“This isn’t the year that any of us thought it would be,” Lorenz said. “We’re all facing challenges that we had not contemplated before 2020. With all that is going on in the music industry, I’m sending you this detailed update on what’s happening at Lorenz Corporation.”
The Dayton company has more than 20,000 musical works as products and employs about 70 employees in Dayton and 15 Nashville.
The business works with composers, edits, records demos, prints sheet music, designs cover art, warehouses, and distributes to churches, schools and retailers.
Another email, from Kris Kropff, Lorenz’ president of music publishing, says: “I am writing today, and calling on every bit of personal credibility I have, to assure you that despite how dramatic it sounds, it (filing for bankruptcy protection) is a surprisingly perfunctory business thing.”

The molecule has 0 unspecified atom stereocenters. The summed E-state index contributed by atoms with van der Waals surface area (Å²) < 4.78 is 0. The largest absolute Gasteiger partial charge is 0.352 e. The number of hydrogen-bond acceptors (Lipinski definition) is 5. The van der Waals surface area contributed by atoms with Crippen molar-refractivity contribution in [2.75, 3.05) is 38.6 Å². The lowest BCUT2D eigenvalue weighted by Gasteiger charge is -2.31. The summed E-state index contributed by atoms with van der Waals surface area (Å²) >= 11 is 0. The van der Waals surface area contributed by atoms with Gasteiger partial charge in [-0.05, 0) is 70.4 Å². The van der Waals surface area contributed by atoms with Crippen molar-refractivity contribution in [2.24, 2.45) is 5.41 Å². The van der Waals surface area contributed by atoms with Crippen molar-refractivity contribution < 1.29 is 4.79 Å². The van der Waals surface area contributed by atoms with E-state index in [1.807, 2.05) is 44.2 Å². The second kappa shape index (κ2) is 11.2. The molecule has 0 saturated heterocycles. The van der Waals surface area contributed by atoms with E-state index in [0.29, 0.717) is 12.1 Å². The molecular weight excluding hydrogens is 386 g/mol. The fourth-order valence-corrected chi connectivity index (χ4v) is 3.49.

All composers and authors who typically receive royalty distributions in late summer have already been paid, and Lorenz is committed to making December payments, as well, the message from Reiff Lorenz says.
“You have entrusted us with your creative work and we won’t let your earnings get caught up in our COVID-induced administrative actions,” Lorenz said in his email.
“Music isn’t just a business to us. It’s a mission,” he said in the email. “Despite the difficult conditions, reduced staff, and cut budgets we are working hard to promote your products and generate future royalties.”
An email was sent to Lorenz seeking comment. Lorenz’ Dayton attorney in the bankruptcy filing declined to comment Thursday.